Li-Fi revolution: internet connections using light bulbs are 250 times faster than broadband

The next generation of wireless internet could use converted LED lightbulbs to transmit data faster and more cheaply than traditional Wi-Fi signals

Li-Fi, an alternative to Wi-Fi that transmits data using the spectrum of visible light, has achieved a new breakthrough, with UK scientists reporting transmission speeds of 10Gbit/s – more than 250 times faster than ‘superfast’ broadband.

The fastest speed previously reported was 3Gbit/s, achieved earlier this year by the Fraunhofer Heinrich Hertz Institute in Germany. Chinese researchers also claimed this month to have produced a 150Mbp/s connection, but some experts were doubtful without seeing further proof.

The term Li-Fi was coined by Edinburgh University's Prof Harald Haas during a TED talk in 2011 (see below for video) though the technology is also known as visible light communications (VLC).

Many experts claim that Li-Fi represents the future of mobile internet thanks to its reduced costs and greater efficiency compared to traditional Wi-Fi.

Both Wi-Fi and Li-Fi transmit data over the electromagnetic spectrum, but whereas Wi-Fi utilises radio waves, Li-Fi uses visible light. This is a distinct advantage in that the visible light is far more plentiful than the radio spectrum (10,000 times more in fact) and can achieve far greater data density.

Li-Fi signals work by switching bulbs on and off incredibly quickly – too quickly to be noticed by the human eye. This most recent breakthrough builds upon this by using tiny micro-LED bulbs to stream several lines of data in parallel.

The research was carried out by the Ultra Parallel Visible Light Communications project, a joint venture between the universities of Oxford, Cambridge, Edinburgh, St Andrews and Strathclyde, and funded by the Engineering and Physical Sciences Research Council.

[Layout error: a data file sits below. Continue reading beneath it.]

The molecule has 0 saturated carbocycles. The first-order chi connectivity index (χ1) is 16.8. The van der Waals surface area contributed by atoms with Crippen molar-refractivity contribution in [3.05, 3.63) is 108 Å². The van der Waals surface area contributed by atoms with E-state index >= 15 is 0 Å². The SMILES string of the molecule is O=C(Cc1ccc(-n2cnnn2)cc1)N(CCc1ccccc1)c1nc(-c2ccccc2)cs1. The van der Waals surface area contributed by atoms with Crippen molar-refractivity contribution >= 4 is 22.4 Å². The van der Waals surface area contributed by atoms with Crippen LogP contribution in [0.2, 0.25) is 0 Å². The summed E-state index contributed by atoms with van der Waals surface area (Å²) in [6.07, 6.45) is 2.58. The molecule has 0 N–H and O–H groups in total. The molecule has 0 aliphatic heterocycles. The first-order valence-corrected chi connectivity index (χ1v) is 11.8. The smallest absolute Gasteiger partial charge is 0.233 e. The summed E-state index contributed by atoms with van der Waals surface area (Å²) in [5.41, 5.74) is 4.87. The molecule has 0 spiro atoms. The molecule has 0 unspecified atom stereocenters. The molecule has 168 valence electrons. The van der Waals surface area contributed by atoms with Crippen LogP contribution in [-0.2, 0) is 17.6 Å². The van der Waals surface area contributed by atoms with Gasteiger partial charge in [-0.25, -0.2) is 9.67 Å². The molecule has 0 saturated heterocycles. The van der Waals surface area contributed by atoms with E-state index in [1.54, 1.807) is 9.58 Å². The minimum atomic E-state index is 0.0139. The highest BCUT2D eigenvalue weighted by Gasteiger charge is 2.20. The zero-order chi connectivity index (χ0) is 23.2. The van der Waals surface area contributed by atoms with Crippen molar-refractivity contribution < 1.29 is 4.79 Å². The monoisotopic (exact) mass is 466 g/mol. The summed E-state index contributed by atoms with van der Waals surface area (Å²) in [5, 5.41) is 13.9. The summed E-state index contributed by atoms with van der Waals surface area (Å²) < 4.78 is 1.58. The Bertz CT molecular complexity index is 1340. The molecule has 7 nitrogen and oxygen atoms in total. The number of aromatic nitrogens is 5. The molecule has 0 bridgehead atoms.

Existing LED light bulbs could be converted to transmit Li-Fi signals with a single microchip, and the technology would also be of use in situations where radio frequencies cannot be used for fear of interfering with electronic circuitry.

And although Li-Fi bulbs would have to be kept on to transmit data, the bulbs could be dimmed to the point that they were not visible to humans and yet still functional. One draw-back is that the data receiver would have to be in sight of the transmitter-bulb as visible light does not penetrate solid materials.

The makers of Li-Fi note that this quality might actually be an advantage in some scenarios, making Li-Fi more secure than Wi-Fi with hackers unable to access unsecured internet connections from out of sight of the transmitter.

Start your day with The Independent, sign up for daily news emails
PROMOTED VIDEO
ebooks
ebooksA special investigation by Andy McSmith
Arts and Entertainment
This weekend's 'Big Hero 6' by Disney Animation Studios
arts + ents
News
i100
News
Budapest, 1989. Sleepware and panties.
newsDavid Hlynsky's images of Soviet Union shop windows shine a light on our consumerist culture
Arts and Entertainment
Eleanor Catton has hit back after being accused of 'treachery' for criticising the government.
books
News
In humans, the ability to regulate the expression of genes through thoughts alone could open up an entirely new avenue for medicine.
science
Latest stories from i100
Have you tried new the Independent Digital Edition apps?
Independent Dating
and  

By clicking 'Search' you
are agreeing to our
Terms of Use.

iJobs Job Widget
iJobs General

Recruitment Genius: Transport Administrator / Planner

£20000 - £35000 per annum: Recruitment Genius: This fast growing reinforcing s...

Austen Lloyd: Corporate Tax Associate - London

Excellent Package: Austen Lloyd: CITY - HIGHEST QUALITY INTERNATIONAL FIRM - A...